A passenger ferry carrying hundreds of people ran aground near Bainbridge Island, west of Seattle, but thankfully there were no injuries or contamination reported. The ferry, named Walla Walla, was carrying 596 passengers and 15 crew members as it was traveling from the city of Bremerton to Seattle, according to the Washington State Ferries. The vessel suffered a generator failure, but investigations into the cause of the incident are still ongoing.
Passengers were initially kept onboard, but one passenger suffered a medical emergency unrelated to the grounding and required evacuation. Kitsap Transit stepped in to help transport people from the Walla Walla to Bremerton via a passenger-only ferry, the agency announced around low tide at 8 p.m.
A photo taken by a Coast Guard officer showed the ferry near the shore as people looked at it from the beach and took pictures. A tugboat was seen positioned at one end of the ferry, accompanied by an apparent Coast Guard boat nearby. According to the state Department of Ecology, no pollution or hull damage has been detected at this time. Responders from Ecology are on their way to the scene.
The Seattle-Bremerton route is currently out of service until further notice, according to the Department of Transportation’s website. The Walla Walla is a four-engine, jumbo class ferry with a maximum capacity of 2,000 passengers and 188 vehicles. It measures 440 feet in length with a draft of 18 feet. The ferry was constructed in Seattle in 1973 and underwent reconstruction in 2003, as per the website.
The Washington State Ferries apologised to passengers via Twitter and said that vessel engineers believe the tide will be at the right height to safely tow the boat at midnight. They reiterated that the safety of passengers is their top priority.
According to the Washington State Ferries, the agency responsible for the ferry service, the Walla Walla ran aground due to a generator failure. While initial investigations suggest that this was the cause of the incident, investigators are still looking into what happened to determine the exact cause of the incident.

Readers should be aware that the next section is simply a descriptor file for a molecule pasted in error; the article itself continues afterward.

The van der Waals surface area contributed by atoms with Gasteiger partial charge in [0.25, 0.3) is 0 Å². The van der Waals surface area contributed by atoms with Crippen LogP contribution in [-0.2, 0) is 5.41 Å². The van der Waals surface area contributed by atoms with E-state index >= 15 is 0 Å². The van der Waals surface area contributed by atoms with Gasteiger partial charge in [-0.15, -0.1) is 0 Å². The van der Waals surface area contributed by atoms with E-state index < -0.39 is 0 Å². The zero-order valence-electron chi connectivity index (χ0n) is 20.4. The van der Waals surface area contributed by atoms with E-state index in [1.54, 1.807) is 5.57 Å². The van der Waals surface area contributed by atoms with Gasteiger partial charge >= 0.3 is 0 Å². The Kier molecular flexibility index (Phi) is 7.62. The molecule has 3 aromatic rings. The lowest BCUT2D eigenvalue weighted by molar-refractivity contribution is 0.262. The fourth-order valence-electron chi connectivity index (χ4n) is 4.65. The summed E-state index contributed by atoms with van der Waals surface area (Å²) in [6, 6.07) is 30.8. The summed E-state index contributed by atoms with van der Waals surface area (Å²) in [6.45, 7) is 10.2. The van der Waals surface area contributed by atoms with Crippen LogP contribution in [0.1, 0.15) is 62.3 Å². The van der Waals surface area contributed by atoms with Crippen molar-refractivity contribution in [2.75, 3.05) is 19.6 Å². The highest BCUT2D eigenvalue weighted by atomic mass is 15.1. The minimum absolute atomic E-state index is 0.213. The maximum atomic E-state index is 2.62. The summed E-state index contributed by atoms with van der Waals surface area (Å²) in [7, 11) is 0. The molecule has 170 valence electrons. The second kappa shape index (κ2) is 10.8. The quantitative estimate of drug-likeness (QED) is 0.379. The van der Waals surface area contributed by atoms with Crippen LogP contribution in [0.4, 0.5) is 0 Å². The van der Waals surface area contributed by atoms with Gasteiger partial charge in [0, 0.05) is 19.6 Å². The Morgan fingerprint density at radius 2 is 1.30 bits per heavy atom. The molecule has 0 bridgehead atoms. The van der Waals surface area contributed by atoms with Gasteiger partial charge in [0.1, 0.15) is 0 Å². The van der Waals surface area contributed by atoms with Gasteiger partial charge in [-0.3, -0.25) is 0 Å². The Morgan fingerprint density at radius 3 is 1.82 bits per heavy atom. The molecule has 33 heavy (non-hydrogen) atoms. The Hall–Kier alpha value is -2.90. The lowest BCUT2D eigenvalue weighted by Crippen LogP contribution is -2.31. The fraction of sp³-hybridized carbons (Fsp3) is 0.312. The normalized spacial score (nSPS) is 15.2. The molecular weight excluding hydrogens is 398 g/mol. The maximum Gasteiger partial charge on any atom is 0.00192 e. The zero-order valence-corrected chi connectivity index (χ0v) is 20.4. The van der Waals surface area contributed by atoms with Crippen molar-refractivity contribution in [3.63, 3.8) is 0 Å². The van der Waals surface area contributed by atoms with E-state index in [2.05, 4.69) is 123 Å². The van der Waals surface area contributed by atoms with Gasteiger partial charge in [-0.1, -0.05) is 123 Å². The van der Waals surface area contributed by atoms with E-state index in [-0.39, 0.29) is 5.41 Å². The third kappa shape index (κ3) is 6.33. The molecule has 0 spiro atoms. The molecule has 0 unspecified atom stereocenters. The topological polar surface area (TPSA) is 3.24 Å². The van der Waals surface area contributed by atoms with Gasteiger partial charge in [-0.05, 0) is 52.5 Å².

There were 596 passengers and 15 crew members aboard the ferry when it ran aground. Passengers were initially kept onboard, but one passenger suffered a medical emergency unrelated to the grounding and necessitated an evacuation.
Kitsap Transit, the public transportation agency for Kitsap County, announced shortly after 8 p.m. that it was taking people from the Walla Walla and transporting them to Bremerton using a passenger-only ferry. The agency said it was working on a plan for the vehicles onboard so passengers could retrieve them the following day.
The Seattle-Bremerton route was out of service until further notice, the Department of Transportation said on its website. The Walla Walla is a four-engine, jumbo class ferry with a maximum capacity of 2,000 passengers and 188 vehicles. It is 440 feet in length with a draft of 18 feet.
The Walla Walla was constructed in Seattle in 1973 and rebuilt in 2003, according to the ferry service’s website.
A photo taken by a Coast Guard officer showed the ferry near the shore as people looked at it from the beach and snapped pictures. A tug was positioned at one end of the ferry with an apparent Coast Guard boat nearby.
The state Department of Ecology reported that “no pollution or hull damage [was] detected at this time.” The agency added that “Ecology responders [were] on the way to the scene” to ensure that there were no further environmental concerns.
The incident comes just weeks after a similar incident involving the Washington State Ferries. On March 30, a ferry carrying nearly 300 passengers ran aground in Puget Sound, causing significant damage to the vessel. The ferry, which was traveling from Bremerton to Seattle, had to be towed back to shore for repairs.
The Washington State Ferries are one of the largest ferry systems in the world, carrying millions of passengers and vehicles every year. The system operates 10 routes throughout Puget Sound and the Strait of Juan de Fuca, connecting communities and providing critical transportation links for commuters, tourists, and businesses alike.